Extracted from company archives -
"In the days of the company, Dowson, Taylor, while John Taylor was devoting his great energy to the general development of Park Works and its products, John Wormald, working from headquarters in London, was engaged in increasing the demand for the companys products, especially in territory overseas. As in the case of John Taylor the early business interest of John Wormald had centred around automatic sprinklers and the reduction of fire losses but he proved equally at home in the wider sphere of engineering in which he moved after joining Mather & Platt Ltd.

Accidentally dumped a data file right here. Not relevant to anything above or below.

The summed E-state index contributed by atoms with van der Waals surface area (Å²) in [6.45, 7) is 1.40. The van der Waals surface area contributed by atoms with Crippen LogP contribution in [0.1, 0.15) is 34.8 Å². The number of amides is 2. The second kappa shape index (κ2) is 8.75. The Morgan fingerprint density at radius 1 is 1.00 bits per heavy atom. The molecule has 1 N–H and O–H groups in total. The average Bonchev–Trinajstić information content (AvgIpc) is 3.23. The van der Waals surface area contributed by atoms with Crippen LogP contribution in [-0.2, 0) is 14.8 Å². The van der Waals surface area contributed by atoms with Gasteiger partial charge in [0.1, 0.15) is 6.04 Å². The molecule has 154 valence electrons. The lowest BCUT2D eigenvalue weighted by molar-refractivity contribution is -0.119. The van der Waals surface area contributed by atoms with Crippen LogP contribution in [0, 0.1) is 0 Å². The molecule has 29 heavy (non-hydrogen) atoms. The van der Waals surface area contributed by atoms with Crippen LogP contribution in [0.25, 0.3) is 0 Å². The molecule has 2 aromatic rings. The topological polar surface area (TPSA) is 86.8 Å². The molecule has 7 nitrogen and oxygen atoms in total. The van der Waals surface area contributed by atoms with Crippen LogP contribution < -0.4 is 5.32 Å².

John Wormald was ideally suited for the task entrusted to him. He was a man of great initiative and imagination: a man of personality able to deal confidently with men interested in Big Business. He was essentially a super salesman who thought on the grand scale, which fitted in well with the manufacturing policy of John Taylor, who held that everything offered by the company must be the best and that success would be achieved by catering for the needs of buyers who appreciated the advantages to be gained by doing business with producers whose first aim was quality. Having established himself in the trading centre of the world John Wormald succeeded in spreading the fame of Mather & Platt Ltd. to all quarters of the globe and in leaving a lasting impression on the sales policy of the company.